Viano Do Castelo 41:41.68N, 08:49.21W to Povoa De Varzim, 41:22.2N, 08:46.0W

SV Jenny
Alan Franklin/Lynne Gane
Fri 29 Aug 2014 16:10
Dear Family and Friends,

This is a catchup email as I have been neglecting my writing! If there is one thing you can say of this coast line it is consistently misty and over this week we have been sailing, entering and leaving ports in visibility that is at best maybe unto 2 miles, which may sound enough but we have to be further off shore to avoid local hazards and to keep up the sailing angle, so you can see absolutely nothing!. We have had a boat length visibility as we were leaving Viano Do Castello, shallows, rocks, tricky dogleg channel and Atlantic swell to make things more interesting as we leave the lee of the last mole (sea wall.) Thank goodness for pilotage books and the GPS. We searched the foggy depths as if searching for an oasis in the desert, straining for any noise or sight and the inevitable fishing pots. Leaving V Do C we were conscious that this is a fishing port and the boats come in and out a a far speed, as it is we passed within 20m of a small boat and we could barely make it out. Much more of a problem are the fishing pots especially in low/no visibility, as they are often marked in colours that are hard to see like blue and black, or with flags so short that you completely miss them in the swell, that is until you are very close, when we rush to the auothelm to change course as getting tangled in the lines would certainly spoil our day! We have a cutter on the prop but would rather avoid them! White on the other hand shows up well in fog so we are hoping our sails do too.

Some of our sailing friends have said that Portugal has some of the biggest waves ever recorded, around 80’, so when I tell you that the swell we are experiencing is relatively benign, at 9’/3m. Like the Biscay crossing, if we are running before the swell and it is lifting our stern and pushing us forward on a wall of water, it is reasonably comfortable, if you have it on your stern quarters it can be more of a roll, and not recommended for those of sickly disposition! Winds have often been light so even more of a roll, oh joy. As I write this is the case although we have also had some good sailing winds, sailing I am told is sometimes about surviving the rest for those all too rare moments of pure joy!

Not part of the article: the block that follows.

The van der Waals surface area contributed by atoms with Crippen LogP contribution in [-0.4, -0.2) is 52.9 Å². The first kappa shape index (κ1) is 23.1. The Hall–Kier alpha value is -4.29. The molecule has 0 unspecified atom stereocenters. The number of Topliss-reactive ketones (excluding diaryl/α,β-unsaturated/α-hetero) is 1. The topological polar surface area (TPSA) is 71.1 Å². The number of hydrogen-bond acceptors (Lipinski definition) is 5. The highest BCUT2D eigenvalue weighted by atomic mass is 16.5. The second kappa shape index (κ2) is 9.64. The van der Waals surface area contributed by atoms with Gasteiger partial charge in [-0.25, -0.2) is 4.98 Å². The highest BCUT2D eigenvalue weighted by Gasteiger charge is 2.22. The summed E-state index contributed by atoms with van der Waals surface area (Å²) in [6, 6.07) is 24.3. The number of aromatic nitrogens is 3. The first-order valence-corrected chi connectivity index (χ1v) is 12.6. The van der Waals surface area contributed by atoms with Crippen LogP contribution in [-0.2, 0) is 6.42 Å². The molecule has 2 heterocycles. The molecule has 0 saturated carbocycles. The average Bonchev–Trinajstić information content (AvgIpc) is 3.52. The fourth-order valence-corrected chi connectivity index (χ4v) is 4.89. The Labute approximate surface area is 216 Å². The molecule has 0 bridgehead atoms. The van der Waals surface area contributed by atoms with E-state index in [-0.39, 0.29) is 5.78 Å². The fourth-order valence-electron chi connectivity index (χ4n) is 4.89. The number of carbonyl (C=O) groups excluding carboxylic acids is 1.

We are trying our hand at fishing, but the fish will have to be quite fit as we have been sailing between 4-6 knots, so far no joy, wonder why! Thanks to Janet for your note on the fish pictured, you have confirmed my thoughts, they are plentiful in marinas and rivers for a reason! I can’t imaging the Spanish and Portuguese leaving them if they were any good.

We entered Portugal on Monday, crossing the seaward border as we passed the entrance to the river Mino, sadly a bit shallow for our exploration with shifting sand banks. So our port of entry was V Do C where we had to ensure we had correct paperwork. Portugal unlike Spain, can be hot on this and the fines can be steep. We were warned to go and pay light fees as soon as we could, I should imagine that these will never be asked for now, but the fine is about 300E for not having done so, so at 3E it was worth finding the Capitainerie, waiting 30 mins for the leisurely paperwork to be completed, after all we didn’t have anything else to do and it was foggy again! Making our printer work was harder! You know how you always wish you done the printing when you had it working last time…….having won the battle eventually we went for a walk!